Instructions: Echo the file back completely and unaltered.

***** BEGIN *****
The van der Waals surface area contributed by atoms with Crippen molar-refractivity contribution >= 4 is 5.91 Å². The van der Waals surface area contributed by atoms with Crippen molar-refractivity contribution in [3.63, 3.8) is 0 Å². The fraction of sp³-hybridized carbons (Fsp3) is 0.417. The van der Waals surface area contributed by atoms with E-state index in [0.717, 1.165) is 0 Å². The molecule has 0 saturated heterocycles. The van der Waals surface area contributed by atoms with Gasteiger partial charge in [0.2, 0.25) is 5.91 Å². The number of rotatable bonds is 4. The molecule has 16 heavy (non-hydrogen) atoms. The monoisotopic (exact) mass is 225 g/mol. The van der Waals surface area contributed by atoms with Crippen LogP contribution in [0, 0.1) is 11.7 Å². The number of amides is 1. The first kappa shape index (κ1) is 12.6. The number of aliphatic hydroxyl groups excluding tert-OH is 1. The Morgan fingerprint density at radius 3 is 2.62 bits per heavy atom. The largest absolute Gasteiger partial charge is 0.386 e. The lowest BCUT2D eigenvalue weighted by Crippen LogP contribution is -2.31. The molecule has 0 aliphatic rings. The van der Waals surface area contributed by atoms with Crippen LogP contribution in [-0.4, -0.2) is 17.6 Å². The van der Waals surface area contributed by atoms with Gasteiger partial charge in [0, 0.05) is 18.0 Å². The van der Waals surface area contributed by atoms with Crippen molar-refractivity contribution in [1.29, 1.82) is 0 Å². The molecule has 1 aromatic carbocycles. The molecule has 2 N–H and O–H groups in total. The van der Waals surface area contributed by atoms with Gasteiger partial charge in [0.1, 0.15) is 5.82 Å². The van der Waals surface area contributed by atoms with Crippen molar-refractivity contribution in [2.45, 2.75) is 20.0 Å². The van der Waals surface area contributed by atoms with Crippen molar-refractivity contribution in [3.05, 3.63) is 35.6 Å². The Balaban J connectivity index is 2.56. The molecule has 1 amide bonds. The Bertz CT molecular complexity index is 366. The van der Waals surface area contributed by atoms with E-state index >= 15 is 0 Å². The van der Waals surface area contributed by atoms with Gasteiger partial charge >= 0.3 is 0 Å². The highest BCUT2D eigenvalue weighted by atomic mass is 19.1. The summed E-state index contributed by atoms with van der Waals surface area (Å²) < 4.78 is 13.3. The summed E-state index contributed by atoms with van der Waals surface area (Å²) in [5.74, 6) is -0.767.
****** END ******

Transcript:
The van der Waals surface area contributed by atoms with Crippen molar-refractivity contribution >= 4 is 5.91 Å². The van der Waals surface area contributed by atoms with Crippen molar-refractivity contribution in [3.63, 3.8) is 0 Å². The fraction of sp³-hybridized carbons (Fsp3) is 0.417. The van der Waals surface area contributed by atoms with E-state index in [0.717, 1.165) is 0 Å². The molecule has 0 saturated heterocycles. The van der Waals surface area contributed by atoms with Gasteiger partial charge in [0.2, 0.25) is 5.91 Å². The number of rotatable bonds is 4. The molecule has 16 heavy (non-hydrogen) atoms. The monoisotopic (exact) mass is 225 g/mol. The van der Waals surface area contributed by atoms with Crippen LogP contribution in [0, 0.1) is 11.7 Å². The number of amides is 1. The first kappa shape index (κ1) is 12.6. The number of aliphatic hydroxyl groups excluding tert-OH is 1. The Morgan fingerprint density at radius 3 is 2.62 bits per heavy atom. The largest absolute Gasteiger partial charge is 0.386 e. The lowest BCUT2D eigenvalue weighted by Crippen LogP contribution is -2.31. The molecule has 0 aliphatic rings. The van der Waals surface area contributed by atoms with Crippen LogP contribution in [-0.4, -0.2) is 17.6 Å². The van der Waals surface area contributed by atoms with Gasteiger partial charge in [0, 0.05) is 18.0 Å². The van der Waals surface area contributed by atoms with Crippen molar-refractivity contribution in [1.29, 1.82) is 0 Å². The molecule has 1 aromatic carbocycles. The molecule has 2 N–H and O–H groups in total. The van der Waals surface area contributed by atoms with Gasteiger partial charge in [0.1, 0.15) is 5.82 Å². The van der Waals surface area contributed by atoms with Crippen molar-refractivity contribution in [2.45, 2.75) is 20.0 Å². The van der Waals surface area contributed by atoms with Crippen molar-refractivity contribution in [3.05, 3.63) is 35.6 Å². The Balaban J connectivity index is 2.56. The molecule has 1 amide bonds. The Bertz CT molecular complexity index is 366. The van der Waals surface area contributed by atoms with E-state index >= 15 is 0 Å². The van der Waals surface area contributed by atoms with Gasteiger partial charge >= 0.3 is 0 Å². The highest BCUT2D eigenvalue weighted by atomic mass is 19.1. The summed E-state index contributed by atoms with van der Waals surface area (Å²) < 4.78 is 13.3. The summed E-state index contributed by atoms with van der Waals surface area (Å²) in [5.74, 6) is -0.767.